$ psql -xc "select access,modification,change from pg_stat_file(pg_relation_filepath('daruk'))"
-[ RECORD 1 ]+-----------------------
access       | 2017-03-03 17:05:14-04
modification | 2017-03-03 17:04:01-04
change       | 2017-03-03 17:04:01-04

The only thing we know here is that the table creation happened no later than March 3 at 17:04 local time. So what can we do? Well, while pg_stat_file() reads some of the metadata for the underlying file, it does not read all the metadata. We can ask the operating system about the file and get its "birth date":

$ cd $( psql -Atc 'show data_directory' )
## Check out the "Birth" field:
$ stat $( psql -Atc "select pg_relation_filepath('daruk')" )
  File: base/5/1034735
  Size: 8192            Blocks: 16         IO Block: 4096   regular file
Device: 820h/2080d      Inode: 366999      Links: 1
Access: (0600/-rw-------)  Uid: ( 1000/    greg)   Gid: ( 1000/    greg)
Access: 2017-03-03 17:05:14.946563872 -0400
Modify: 2017-03-03 17:04:01.726563832 -0400
Change: 2017-03-03 17:04:01.726563832 -0400
Birth: 2017-03-03 16:56:40.926567946 -0400

What if we suspect the table has been fully vacuumed, and thus rewritten on disk? One way is to look at what other objects the database created around the same time. If you know that those have not changed, then you can be sure that the timestamp indicated by "Birth" above is accurate:

## Create four tables, urbosa_1, urbosa_2, etc.
$ for x in 1 2 3 4; do psql -c "create table urbosa_$x(id int)"; done

$ cd $( psql -Atc 'show data_directory' )
$ for x in 1 2 3 4; do stat `psql -Atc "select pg_relation_filepath('urbosa_$x')"`
    done  | grep Birth

 Birth: 2023-05-12 21:49:35.523869139 -0400
 Birth: 2023-05-12 21:49:35.543869139 -0400
 Birth: 2023-05-12 21:49:35.563869139 -0400
 Birth: 2023-05-12 21:49:35.593869139 -0400

 ## Wait a few hours, then force one of them to get recreated on disk:
 $ psql -c 'vacuum full urbosa_2'
 $ for x in 1 2 3 4; do stat `psql -Atc "select pg_relation_filepath('urbosa_$x')"`;
   done  | grep Birth
 Birth: 2023-05-12 21:49:35.523869139 -0400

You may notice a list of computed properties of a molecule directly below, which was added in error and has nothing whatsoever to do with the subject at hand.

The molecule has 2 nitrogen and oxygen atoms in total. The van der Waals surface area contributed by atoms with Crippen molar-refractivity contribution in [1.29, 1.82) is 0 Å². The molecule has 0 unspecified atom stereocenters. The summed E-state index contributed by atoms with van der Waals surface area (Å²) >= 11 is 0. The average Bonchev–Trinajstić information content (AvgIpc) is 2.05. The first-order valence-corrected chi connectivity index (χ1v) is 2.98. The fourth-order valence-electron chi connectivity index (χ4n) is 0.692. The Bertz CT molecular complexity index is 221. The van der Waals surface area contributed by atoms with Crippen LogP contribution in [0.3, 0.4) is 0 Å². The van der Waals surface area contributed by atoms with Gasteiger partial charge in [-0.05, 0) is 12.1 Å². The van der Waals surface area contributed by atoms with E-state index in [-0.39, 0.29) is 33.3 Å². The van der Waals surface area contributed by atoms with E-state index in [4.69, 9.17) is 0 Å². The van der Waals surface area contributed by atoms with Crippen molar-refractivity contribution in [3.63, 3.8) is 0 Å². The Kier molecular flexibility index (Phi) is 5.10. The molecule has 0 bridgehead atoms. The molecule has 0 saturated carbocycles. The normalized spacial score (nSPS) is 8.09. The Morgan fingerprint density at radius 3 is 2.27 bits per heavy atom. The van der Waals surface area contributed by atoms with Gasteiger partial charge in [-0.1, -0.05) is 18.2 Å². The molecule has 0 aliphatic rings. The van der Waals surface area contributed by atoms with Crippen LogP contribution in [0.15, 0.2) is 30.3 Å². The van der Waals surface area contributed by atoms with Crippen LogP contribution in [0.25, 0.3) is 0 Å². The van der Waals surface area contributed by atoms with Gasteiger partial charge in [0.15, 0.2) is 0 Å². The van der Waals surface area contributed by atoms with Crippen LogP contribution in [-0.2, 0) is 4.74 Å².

Birth: 2023-05-13 01:18:24.867530999 -0400
 Birth: 2023-05-12 21:49:35.563869139 -0400
 Birth: 2023-05-12 21:49:35.593869139 -0400
## One of those is no longer like the others!

It may be that we don't know the names of the tables in advance. We can also check the directory which stores the tables and find all objects created around the same time as our target table:

$ ls -r --time=birth /home/greg/pg/15/data/base/5 \
  | grep -B4 -A4 `psql -Atc "select pg_relation_filenode('urbosa_3')"`  \
  | grep -E '^[0-9]+$' \
  | xargs -IZ psql -Atc "select pg_filenode_relation(0,Z)"

3. System catalogs

Scenario: you have a bunch of tables, but you do not know the creation time of all of them. But you do have information on other tables created before or after your table of interest. All tables have been recreated via VACUUM FULL on the database. We can use information in the system catalogs to see when the files were created relative to other ones. While a full vacuum changes the file on disk, things like the pg_type table, and the oid column of pg_class remain the same. Let's create five tables, shuffle them up, and use the pg_class.oid column to restore the original creation order:

## Create five tables in a specific order (yes, a table can have zero columns!)
$ for x in 5 4 3 2 1 ; do psql -c "create table hestu_$x()"; done
## Rewrite them and shuffle up their order:
$ for x in 3 5 2 1 4 ; do psql -c "vacuum full hestu_$x"; done

## Ordering by relfilenode shows the order most recently recreated:
$ psql -c "select relfilenode, oid, relname from pg_class where relname ~ 'hestu' order by 1"
 relfilenode |   oid   | relname
     1061009 | 1061000 | hestu_3
     1061012 | 1060994 | hestu_5
     1061015 | 1061003 | hestu_2
     1061018 | 1061006 | hestu_1
     1061021 | 1060997 | hestu_4
(5 rows)

## Ordering by the oid column reveals the original creation order:
$ psql -c "select relfilenode, oid, relname from pg_class where relname ~ 'hestu' order by 2"
 relfilenode |   oid   | relname
     1061012 | 1060994 | hestu_5
     1061021 | 1060997 | hestu_4
     1061009 | 1061000 | hestu_3
     1061015 | 1061003 | hestu_2
     1061018 | 1061006 | hestu_1
(5 rows)

4. Parsing WAL files

As the Write Ahead Log (aka WAL) contains a complete log of every change made to the database, we can scan it to determine the approximate table creation time. Let's say it has been about a week since you created a table named "sales". While it has undergone many rewrites via vacuum full, you need to determine its original creation time.